The women in my family are sad to see that Brad is no longer available, but we are glad he has chosen a woman like Gwyneth Paltrow. Thanks, Brad, for choosing a real woman and not some blonde Hollywood bimbo.
WENDY THOMPSON, Little Rock
Your story should be retitled "Brad Pitt in Love—Again!" This guy sounds like a TV rerun. I don't put much stock in Hollywood relationships, especially the ones that get so much hype, and I see no exception here. I never heard of Gwyneth Paltrow before, but I'm sure her agent is jumping for joy and doing cartwheels in his office right now.
PATI GABRIEL, Des Moines
Brad scooping up after his gal pal's pooch? This is news? I imagine the next slow week will bring a PEOPLE cover screaming "Brad Buys a Sofa."
JANE A. PEARSON, Houston
As a 35-year-old African-American male, I can relate to your story. I have an MBA from the College of William and Mary and have been employed by a large computer company for over 10 years, but if I'm not in shirt and tie I am still stopped by the cops, since no young man like myself should be able to legally afford to drive a car like I do, or belong in the neighborhood where I live. I have been held at gunpoint, face down in the street, for having a cellular phone and beeper, since I fit the "profile" of someone who is a criminal.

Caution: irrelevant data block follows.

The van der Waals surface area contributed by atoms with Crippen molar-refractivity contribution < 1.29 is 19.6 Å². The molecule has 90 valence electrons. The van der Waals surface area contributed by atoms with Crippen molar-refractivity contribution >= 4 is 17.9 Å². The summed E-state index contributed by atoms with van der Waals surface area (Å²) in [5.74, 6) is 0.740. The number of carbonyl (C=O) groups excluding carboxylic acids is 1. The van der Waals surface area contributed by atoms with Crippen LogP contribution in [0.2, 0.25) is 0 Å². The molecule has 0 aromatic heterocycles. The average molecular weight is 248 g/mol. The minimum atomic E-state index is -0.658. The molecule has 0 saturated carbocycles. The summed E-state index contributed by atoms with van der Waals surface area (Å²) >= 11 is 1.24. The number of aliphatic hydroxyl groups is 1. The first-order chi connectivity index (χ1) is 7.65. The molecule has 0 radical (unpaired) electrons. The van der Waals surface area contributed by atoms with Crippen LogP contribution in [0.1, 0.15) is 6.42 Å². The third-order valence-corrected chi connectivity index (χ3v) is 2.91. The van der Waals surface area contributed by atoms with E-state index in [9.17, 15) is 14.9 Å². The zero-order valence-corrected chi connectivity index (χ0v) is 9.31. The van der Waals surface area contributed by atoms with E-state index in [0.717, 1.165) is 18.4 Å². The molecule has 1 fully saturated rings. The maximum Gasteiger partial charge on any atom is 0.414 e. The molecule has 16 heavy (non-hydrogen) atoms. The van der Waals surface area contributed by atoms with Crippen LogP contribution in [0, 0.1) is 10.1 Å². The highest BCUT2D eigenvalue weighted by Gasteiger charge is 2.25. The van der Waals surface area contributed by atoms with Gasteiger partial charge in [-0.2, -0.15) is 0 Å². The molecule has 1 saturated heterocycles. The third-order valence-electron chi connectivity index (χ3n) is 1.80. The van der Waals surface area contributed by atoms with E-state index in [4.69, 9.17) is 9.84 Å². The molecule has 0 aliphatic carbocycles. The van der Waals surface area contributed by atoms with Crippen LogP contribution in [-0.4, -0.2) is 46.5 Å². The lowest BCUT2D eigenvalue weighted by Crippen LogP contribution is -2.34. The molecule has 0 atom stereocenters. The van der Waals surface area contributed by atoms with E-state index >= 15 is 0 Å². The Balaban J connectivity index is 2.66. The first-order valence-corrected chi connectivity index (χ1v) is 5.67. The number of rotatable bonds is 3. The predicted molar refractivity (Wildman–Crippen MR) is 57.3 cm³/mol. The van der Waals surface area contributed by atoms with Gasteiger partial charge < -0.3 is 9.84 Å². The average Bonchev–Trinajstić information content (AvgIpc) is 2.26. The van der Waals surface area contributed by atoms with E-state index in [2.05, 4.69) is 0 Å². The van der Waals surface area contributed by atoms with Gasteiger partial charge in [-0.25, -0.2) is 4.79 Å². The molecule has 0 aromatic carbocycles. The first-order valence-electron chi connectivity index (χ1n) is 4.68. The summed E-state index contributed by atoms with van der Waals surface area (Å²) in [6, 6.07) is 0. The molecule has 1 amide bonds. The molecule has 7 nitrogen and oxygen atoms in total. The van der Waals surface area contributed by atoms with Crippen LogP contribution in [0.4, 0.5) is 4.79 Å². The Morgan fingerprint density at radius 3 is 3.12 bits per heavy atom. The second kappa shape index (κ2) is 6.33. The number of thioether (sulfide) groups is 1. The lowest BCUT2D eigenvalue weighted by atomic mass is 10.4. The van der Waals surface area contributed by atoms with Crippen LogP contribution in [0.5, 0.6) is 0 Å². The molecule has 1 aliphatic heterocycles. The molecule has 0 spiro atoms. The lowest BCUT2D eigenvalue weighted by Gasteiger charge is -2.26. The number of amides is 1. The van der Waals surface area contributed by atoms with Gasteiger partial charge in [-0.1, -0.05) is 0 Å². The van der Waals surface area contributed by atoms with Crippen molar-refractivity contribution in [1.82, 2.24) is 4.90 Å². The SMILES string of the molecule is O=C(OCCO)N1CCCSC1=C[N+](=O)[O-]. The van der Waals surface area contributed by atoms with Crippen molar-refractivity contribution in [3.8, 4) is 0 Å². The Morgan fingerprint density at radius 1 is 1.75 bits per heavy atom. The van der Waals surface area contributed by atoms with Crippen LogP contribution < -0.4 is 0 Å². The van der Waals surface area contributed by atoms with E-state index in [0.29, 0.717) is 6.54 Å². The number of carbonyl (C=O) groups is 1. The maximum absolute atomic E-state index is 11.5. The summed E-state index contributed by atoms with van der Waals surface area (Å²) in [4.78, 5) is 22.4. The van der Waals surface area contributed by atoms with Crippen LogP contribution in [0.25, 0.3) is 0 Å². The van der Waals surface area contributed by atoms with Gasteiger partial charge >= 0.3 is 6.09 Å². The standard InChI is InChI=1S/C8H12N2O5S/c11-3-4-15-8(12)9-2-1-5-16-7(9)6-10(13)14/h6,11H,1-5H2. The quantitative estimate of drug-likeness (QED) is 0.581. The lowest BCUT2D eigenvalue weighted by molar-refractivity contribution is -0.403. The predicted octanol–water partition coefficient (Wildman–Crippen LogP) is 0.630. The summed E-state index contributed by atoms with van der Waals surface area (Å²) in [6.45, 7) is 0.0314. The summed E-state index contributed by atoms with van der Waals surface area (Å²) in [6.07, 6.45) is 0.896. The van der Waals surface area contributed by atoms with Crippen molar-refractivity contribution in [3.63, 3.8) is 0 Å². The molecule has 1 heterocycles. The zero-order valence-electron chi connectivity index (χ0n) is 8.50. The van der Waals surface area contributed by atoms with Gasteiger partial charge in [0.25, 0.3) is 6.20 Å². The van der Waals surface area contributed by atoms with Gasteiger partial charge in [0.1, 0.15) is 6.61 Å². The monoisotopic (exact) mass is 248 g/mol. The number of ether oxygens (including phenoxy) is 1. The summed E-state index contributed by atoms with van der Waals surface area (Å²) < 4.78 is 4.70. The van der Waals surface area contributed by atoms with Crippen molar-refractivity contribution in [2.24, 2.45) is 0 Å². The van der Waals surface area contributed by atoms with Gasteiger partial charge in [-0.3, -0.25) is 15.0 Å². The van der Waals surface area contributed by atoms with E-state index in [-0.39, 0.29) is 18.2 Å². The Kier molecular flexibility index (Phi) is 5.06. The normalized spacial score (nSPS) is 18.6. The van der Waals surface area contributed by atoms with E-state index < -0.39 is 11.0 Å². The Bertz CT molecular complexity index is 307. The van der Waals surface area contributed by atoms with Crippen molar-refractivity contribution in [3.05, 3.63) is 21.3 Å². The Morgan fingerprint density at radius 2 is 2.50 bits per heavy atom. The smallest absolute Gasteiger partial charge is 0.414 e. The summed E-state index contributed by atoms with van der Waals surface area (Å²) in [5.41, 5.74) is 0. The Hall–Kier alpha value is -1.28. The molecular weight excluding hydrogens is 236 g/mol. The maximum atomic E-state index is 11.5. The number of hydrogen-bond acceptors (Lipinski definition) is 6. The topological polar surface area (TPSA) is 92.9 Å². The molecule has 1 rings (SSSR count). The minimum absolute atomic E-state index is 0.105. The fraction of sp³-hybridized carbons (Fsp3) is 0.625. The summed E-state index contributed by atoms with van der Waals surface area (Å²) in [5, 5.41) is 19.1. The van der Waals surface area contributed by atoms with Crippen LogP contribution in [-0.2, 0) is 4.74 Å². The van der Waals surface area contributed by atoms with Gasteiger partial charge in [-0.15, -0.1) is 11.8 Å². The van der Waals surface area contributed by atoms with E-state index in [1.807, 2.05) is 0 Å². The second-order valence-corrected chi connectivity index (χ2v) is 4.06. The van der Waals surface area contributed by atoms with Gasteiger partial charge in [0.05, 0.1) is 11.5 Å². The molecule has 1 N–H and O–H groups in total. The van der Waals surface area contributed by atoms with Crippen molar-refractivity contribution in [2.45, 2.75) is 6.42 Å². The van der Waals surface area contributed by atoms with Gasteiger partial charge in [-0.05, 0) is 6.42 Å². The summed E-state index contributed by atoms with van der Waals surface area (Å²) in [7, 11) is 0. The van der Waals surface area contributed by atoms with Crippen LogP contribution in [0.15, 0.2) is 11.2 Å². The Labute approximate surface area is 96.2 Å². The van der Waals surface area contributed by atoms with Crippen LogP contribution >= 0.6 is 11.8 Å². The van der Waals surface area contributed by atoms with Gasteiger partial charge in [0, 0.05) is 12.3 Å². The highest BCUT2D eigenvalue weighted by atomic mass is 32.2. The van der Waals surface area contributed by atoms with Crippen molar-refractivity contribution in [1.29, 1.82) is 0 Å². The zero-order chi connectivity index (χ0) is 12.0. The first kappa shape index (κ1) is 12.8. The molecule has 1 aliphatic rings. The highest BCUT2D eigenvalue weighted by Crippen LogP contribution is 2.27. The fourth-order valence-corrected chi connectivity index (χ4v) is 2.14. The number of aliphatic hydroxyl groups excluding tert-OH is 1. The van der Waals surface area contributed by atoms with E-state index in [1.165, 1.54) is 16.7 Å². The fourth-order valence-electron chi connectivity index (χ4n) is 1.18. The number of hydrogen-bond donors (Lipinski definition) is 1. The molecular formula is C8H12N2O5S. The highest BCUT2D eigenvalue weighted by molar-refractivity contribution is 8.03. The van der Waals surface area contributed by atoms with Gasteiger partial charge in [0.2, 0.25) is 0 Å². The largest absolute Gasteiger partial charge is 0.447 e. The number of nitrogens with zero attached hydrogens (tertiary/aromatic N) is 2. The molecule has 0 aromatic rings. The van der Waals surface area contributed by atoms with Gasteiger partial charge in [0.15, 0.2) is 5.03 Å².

I am a 26-year-old Caucasian female, and I found this article very disillusioning. Growing up I was taught and believed that policemen and policewomen were our protectors. How sad that African-American children cannot, in good faith, be taught the same thing.
At a time when race relations are at an all-time low, perhaps this article will give the masses some idea why African-Americans do not trust the police. It is not that we feel that most police officers are bad; it's just that there are some who feel justified in harassing black men. As the mother of four sons, I fear for their safety. I constantly remind them that they have no rights if they are stopped by police. They must submit to whatever they are asked to do without question; it may save their lives.
JUNE TAYLOR WILLIAMS
No wonder blacks cheered when O.J. was acquitted! If I had been seen as "guilty" all my life because of my color, I would believe O.J. was innocent too.
KYLE UPHOFF-WASOWSKI, Winfield, Ill.
The stories in this article are certainly travesties of justice, but they are not limited to black people. The same thing happens to people of all races every day in this country, including white people. We are no longer innocent until proven guilty. In the eyes of police, everyone is guilty until proven innocent.
J. ARMSTRONG, Boston
EMILY THE COW
What a very fortunate cow Emily was to have escaped from certain death and to be rescued by Meg Randa, her husband, Lewis, and friends. They have my greatest admiration. If people had the opportunity to witness the demise of these innocent creatures and the distribution of their parts, maybe there would be fewer meat-eaters and fewer Emilys meeting a predetermined fate.
RICHARD LIMBREY, Beaufort, S.C.
Why is it that some animals we call pets and others we call dinner? Ask yourself, "Did my food once have a face?" You don't need meat to survive, people! Think about it! What if you were a cow?
GALE SCULLEY, Corinth, Miss.
It's pretty hard for me to believe Madonna could be afraid of a stalker when she's brave enough to wear some of the clothes she does.
MARY LOU BANTEL